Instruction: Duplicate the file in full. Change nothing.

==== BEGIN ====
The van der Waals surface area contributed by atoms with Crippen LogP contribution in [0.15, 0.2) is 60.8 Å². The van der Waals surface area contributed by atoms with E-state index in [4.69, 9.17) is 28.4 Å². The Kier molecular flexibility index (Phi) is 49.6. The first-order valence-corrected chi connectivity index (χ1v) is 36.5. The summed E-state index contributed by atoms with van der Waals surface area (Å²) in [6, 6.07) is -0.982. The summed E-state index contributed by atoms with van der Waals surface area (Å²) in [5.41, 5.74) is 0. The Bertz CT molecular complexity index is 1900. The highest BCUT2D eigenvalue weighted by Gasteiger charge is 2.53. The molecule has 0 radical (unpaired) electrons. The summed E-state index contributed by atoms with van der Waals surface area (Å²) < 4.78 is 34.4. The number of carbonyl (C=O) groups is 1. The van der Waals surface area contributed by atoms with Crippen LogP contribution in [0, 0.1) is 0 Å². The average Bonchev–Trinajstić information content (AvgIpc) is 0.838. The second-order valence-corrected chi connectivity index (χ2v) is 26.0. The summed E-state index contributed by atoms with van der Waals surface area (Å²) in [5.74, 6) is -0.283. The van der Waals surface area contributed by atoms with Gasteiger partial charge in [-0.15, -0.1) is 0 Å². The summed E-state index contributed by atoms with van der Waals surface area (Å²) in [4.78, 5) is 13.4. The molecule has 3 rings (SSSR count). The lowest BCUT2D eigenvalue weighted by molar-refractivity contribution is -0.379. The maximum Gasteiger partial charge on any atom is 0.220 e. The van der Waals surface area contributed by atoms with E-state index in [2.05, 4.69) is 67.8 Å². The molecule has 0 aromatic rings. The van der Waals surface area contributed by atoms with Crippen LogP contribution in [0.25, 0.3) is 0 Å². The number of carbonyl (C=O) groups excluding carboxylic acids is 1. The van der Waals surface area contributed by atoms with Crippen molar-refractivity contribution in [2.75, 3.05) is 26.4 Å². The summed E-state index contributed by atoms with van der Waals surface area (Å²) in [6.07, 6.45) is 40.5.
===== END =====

The van der Waals surface area contributed by atoms with Crippen LogP contribution in [0.15, 0.2) is 60.8 Å². The van der Waals surface area contributed by atoms with E-state index in [4.69, 9.17) is 28.4 Å². The Kier molecular flexibility index (Phi) is 49.6. The first-order valence-corrected chi connectivity index (χ1v) is 36.5. The summed E-state index contributed by atoms with van der Waals surface area (Å²) in [6, 6.07) is -0.982. The summed E-state index contributed by atoms with van der Waals surface area (Å²) in [5.41, 5.74) is 0. The Bertz CT molecular complexity index is 1900. The highest BCUT2D eigenvalue weighted by Gasteiger charge is 2.53. The molecule has 0 radical (unpaired) electrons. The summed E-state index contributed by atoms with van der Waals surface area (Å²) < 4.78 is 34.4. The number of carbonyl (C=O) groups is 1. The van der Waals surface area contributed by atoms with Crippen LogP contribution in [0, 0.1) is 0 Å². The average Bonchev–Trinajstić information content (AvgIpc) is 0.838. The second-order valence-corrected chi connectivity index (χ2v) is 26.0. The summed E-state index contributed by atoms with van der Waals surface area (Å²) in [5.74, 6) is -0.283. The van der Waals surface area contributed by atoms with Gasteiger partial charge in [-0.15, -0.1) is 0 Å². The summed E-state index contributed by atoms with van der Waals surface area (Å²) in [4.78, 5) is 13.4. The molecule has 3 rings (SSSR count). The lowest BCUT2D eigenvalue weighted by molar-refractivity contribution is -0.379. The maximum Gasteiger partial charge on any atom is 0.220 e. The van der Waals surface area contributed by atoms with E-state index in [2.05, 4.69) is 67.8 Å². The molecule has 0 aromatic rings. The van der Waals surface area contributed by atoms with Crippen LogP contribution in [0.25, 0.3) is 0 Å². The number of carbonyl (C=O) groups excluding carboxylic acids is 1. The van der Waals surface area contributed by atoms with Crippen molar-refractivity contribution in [2.75, 3.05) is 26.4 Å². The summed E-state index contributed by atoms with van der Waals surface area (Å²) in [6.07, 6.45) is 40.5.